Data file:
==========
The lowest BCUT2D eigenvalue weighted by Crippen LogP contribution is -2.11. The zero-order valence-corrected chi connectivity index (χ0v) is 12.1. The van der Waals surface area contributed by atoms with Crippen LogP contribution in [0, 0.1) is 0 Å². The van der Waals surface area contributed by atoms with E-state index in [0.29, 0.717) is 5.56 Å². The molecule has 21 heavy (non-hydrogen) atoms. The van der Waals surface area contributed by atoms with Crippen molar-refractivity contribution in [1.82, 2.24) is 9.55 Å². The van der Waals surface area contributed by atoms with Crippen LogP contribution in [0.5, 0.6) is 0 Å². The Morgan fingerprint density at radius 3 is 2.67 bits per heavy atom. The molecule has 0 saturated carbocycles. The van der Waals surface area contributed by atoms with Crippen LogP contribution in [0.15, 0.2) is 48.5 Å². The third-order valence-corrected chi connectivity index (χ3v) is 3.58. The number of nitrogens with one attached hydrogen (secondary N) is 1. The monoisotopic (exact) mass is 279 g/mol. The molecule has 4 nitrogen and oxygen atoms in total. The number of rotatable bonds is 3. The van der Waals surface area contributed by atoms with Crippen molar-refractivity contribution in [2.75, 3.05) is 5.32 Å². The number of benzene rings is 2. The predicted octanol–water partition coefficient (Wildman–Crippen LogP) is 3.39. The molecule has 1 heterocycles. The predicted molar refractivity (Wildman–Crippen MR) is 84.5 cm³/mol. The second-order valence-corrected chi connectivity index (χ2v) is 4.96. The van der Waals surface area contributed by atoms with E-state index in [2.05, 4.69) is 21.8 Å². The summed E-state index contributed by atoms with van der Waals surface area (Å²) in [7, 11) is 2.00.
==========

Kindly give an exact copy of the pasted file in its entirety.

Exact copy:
The lowest BCUT2D eigenvalue weighted by Crippen LogP contribution is -2.11. The zero-order valence-corrected chi connectivity index (χ0v) is 12.1. The van der Waals surface area contributed by atoms with Crippen LogP contribution in [0, 0.1) is 0 Å². The van der Waals surface area contributed by atoms with E-state index in [0.29, 0.717) is 5.56 Å². The molecule has 21 heavy (non-hydrogen) atoms. The van der Waals surface area contributed by atoms with Crippen molar-refractivity contribution in [1.82, 2.24) is 9.55 Å². The van der Waals surface area contributed by atoms with Crippen LogP contribution in [0.5, 0.6) is 0 Å². The Morgan fingerprint density at radius 3 is 2.67 bits per heavy atom. The molecule has 0 saturated carbocycles. The van der Waals surface area contributed by atoms with Crippen LogP contribution in [0.15, 0.2) is 48.5 Å². The third-order valence-corrected chi connectivity index (χ3v) is 3.58. The number of nitrogens with one attached hydrogen (secondary N) is 1. The monoisotopic (exact) mass is 279 g/mol. The molecule has 4 nitrogen and oxygen atoms in total. The number of rotatable bonds is 3. The van der Waals surface area contributed by atoms with Crippen molar-refractivity contribution in [2.75, 3.05) is 5.32 Å². The number of benzene rings is 2. The predicted octanol–water partition coefficient (Wildman–Crippen LogP) is 3.39. The molecule has 1 heterocycles. The predicted molar refractivity (Wildman–Crippen MR) is 84.5 cm³/mol. The second-order valence-corrected chi connectivity index (χ2v) is 4.96. The van der Waals surface area contributed by atoms with E-state index in [2.05, 4.69) is 21.8 Å². The summed E-state index contributed by atoms with van der Waals surface area (Å²) in [7, 11) is 2.00.